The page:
Solar heat gain coefficient: A window’s solar heat gain coefficient is a number between 0 and 1 and a measure of the solar energy that will radiate through a window. The lower the number, the less solar energy passes into and heats the home. Like U-factor, the NFRC SHGC rating is for the whole window as various components will transmit solar energy at different rates.
Choosing the right SHGC for a home’s windows is a nuanced decision. While it may be advantageous to keep as much solar heat out of the home in a cooling-dominant climate, in a heating climate, designers and builder count on that energy to help heat the home in the winter. In these situations, a higher SHGC may be chosen and a designer may use shading methods to mitigate solar heat gain in the summer.
“Up here we often want very high solar heat gain,” says Maine-based architect Emily Mottram. “But in Florida or Texas, you’d probably never want heat gain [through your windows].”
While to IRC has no prescriptive requirements for SHGC in Climate Zones 5 and higher (nor in marine zones), it does require a specific number for the warmer zones (this information is also found in Table N1102.1.2 of the 2018 IRC):
- Climate Zones 1-3: A SHGC of .25 is required
- Climate Zone 4: A SHGC of .45 is required
Another quick way to spot an efficient window is to look for the Energy Star certification which requires that windows meet certain U-factor and SHGC ratings in the four designated climate areas shown below.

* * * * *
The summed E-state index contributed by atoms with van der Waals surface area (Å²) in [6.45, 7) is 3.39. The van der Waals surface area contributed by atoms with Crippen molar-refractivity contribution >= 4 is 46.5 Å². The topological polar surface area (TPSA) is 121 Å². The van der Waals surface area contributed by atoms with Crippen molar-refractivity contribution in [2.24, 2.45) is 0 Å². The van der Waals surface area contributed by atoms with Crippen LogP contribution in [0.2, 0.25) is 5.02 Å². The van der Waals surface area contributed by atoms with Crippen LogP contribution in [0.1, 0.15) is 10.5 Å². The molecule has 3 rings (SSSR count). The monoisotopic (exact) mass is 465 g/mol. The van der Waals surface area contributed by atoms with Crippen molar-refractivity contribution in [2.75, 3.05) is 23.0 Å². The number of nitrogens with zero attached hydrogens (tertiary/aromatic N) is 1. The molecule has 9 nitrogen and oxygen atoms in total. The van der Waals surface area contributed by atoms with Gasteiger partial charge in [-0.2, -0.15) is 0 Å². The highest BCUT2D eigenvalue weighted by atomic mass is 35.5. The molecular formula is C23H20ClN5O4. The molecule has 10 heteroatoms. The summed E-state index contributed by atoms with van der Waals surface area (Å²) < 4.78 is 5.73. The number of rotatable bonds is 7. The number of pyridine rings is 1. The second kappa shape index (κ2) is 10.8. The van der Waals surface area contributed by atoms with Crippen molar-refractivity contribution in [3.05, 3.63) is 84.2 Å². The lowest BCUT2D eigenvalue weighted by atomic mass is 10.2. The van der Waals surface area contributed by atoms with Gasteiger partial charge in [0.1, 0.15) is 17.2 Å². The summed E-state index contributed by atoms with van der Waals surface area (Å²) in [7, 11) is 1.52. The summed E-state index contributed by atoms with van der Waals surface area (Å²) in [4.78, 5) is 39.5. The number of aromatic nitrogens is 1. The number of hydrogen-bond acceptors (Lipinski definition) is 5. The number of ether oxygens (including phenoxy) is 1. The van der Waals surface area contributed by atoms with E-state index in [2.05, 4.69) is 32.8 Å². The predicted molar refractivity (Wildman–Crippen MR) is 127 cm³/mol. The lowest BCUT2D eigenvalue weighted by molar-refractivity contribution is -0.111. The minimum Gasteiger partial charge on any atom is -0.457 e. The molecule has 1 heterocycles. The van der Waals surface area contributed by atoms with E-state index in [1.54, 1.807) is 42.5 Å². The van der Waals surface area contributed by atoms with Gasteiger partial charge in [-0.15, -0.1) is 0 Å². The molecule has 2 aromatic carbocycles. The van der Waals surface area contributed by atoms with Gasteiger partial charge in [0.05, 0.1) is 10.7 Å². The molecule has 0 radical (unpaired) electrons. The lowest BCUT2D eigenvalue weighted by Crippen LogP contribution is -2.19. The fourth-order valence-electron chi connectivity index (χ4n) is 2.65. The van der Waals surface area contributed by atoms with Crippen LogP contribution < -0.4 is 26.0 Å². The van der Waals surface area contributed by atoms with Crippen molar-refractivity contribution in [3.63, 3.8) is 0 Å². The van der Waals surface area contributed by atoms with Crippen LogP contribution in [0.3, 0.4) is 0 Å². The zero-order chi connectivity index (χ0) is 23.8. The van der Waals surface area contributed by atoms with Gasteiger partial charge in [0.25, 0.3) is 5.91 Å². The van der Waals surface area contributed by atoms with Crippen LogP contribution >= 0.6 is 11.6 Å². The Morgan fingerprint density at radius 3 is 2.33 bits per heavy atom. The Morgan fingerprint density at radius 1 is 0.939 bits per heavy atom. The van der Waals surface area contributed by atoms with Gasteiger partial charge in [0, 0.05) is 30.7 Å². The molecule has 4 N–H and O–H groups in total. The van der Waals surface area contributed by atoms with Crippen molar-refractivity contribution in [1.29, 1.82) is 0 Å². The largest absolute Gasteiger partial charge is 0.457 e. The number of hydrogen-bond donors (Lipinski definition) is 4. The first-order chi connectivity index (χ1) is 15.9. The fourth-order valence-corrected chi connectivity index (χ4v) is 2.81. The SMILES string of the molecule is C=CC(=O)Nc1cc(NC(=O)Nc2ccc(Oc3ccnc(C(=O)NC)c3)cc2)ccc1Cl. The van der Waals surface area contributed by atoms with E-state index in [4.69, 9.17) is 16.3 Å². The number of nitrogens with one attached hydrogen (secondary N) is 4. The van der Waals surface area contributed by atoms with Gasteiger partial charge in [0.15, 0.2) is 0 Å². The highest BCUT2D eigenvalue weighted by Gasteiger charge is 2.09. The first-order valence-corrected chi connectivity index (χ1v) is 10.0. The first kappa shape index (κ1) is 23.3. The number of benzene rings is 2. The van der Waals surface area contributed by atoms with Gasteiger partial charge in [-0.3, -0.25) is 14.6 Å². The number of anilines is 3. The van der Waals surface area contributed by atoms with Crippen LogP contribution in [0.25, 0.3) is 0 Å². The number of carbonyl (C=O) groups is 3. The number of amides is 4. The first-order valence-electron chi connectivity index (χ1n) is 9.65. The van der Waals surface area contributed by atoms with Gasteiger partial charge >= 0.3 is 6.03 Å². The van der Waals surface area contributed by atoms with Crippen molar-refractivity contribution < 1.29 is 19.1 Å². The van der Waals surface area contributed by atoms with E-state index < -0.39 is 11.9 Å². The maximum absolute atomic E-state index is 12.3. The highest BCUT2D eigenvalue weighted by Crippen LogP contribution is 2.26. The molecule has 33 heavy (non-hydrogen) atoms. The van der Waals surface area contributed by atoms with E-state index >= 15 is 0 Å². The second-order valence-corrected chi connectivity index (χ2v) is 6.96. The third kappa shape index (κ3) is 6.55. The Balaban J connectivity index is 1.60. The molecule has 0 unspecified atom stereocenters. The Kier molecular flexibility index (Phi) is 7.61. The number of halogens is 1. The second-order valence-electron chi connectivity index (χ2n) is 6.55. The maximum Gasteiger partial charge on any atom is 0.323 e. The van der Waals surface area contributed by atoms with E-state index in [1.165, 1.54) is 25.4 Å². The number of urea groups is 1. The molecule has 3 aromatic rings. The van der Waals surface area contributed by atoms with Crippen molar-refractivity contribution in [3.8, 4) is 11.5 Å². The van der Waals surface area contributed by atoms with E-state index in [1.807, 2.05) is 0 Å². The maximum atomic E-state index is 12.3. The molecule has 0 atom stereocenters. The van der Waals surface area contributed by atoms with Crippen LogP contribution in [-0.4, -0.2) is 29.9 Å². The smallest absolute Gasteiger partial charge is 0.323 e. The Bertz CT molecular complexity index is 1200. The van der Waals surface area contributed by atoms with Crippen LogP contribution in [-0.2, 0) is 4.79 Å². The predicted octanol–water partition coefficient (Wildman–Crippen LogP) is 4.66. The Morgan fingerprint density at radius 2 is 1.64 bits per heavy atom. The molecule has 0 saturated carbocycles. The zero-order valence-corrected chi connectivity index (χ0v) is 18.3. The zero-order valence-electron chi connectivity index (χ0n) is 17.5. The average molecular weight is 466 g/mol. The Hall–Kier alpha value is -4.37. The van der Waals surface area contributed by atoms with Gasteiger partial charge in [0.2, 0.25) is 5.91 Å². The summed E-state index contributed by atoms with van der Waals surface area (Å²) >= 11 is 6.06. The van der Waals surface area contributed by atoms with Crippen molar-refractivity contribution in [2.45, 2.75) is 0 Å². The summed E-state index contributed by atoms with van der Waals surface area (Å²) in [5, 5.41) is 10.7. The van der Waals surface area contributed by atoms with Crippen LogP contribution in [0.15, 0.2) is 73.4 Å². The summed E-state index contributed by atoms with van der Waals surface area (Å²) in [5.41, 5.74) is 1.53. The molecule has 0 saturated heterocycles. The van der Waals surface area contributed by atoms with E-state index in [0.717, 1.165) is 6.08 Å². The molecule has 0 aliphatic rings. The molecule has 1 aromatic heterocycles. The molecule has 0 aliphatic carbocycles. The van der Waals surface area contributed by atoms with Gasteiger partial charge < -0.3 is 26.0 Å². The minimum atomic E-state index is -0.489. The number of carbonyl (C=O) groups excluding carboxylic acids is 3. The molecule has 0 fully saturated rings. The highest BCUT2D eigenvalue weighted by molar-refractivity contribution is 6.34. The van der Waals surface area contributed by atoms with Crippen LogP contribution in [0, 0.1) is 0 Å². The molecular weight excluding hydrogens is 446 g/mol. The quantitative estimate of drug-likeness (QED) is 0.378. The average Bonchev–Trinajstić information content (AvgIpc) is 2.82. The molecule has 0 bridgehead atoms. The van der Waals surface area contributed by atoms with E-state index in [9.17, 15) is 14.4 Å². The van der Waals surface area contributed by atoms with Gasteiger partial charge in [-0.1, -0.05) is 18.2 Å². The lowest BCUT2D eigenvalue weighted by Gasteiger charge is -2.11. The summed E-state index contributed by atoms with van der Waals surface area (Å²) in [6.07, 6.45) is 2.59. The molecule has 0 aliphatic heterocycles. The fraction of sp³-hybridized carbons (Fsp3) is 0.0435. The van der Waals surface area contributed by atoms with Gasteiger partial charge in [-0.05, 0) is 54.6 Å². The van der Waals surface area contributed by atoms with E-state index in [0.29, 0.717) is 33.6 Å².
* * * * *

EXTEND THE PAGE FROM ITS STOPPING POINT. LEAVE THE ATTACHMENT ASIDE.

Visible transmittance: Another 0 to 1 scale, visual transmittance is the measure of how much visible light gets through a window. Because one of the primary purposes of windows is daylighting, allowing light into the home is important. Also, when windows are used to capture specific views that are important to homeowners, this rating is particularly significant, and a high visible transmittance rating is desirable for a clear view.
Visible transmittance has an aesthetic effect too, as windows that let in less light—a lower number on this scale—may appear darker than window with a higher rating, as if they were tinted. This is one reason why designers are reluctant to use different windows on different elevations of a home, even when it may seem appropriate to do so.
“The hard part about using different performance specs on different parts of the house generally has to do with the visual of the windows,” Says Mottram. “Most people like open-concept plans these days. So if you decide to do a low-e window on the west side of the house to cut down on solar heat gain, and that window is treated with a film, it is going to be a different color than the other windows. It’s not noticeable when all of the windows are the same, they just look clear. So you would only want to use different performance specs in different locations when the windows are not in the same room.”
Air leakage: While this may seem an important statistic to know before purchasing a window, it is an optional rating for manufacturers on the NFRC label, where a lower number means less air leakage. Air leakage is measured in cubic feet per minute per square foot of window area (cfm/ft2), and the NFRC test used to measure air leakage is meant to simulate a 25 MPH wind. For context, both the IRC and Energy Star call for an air leakage rating of ≤ 0.3 for windows.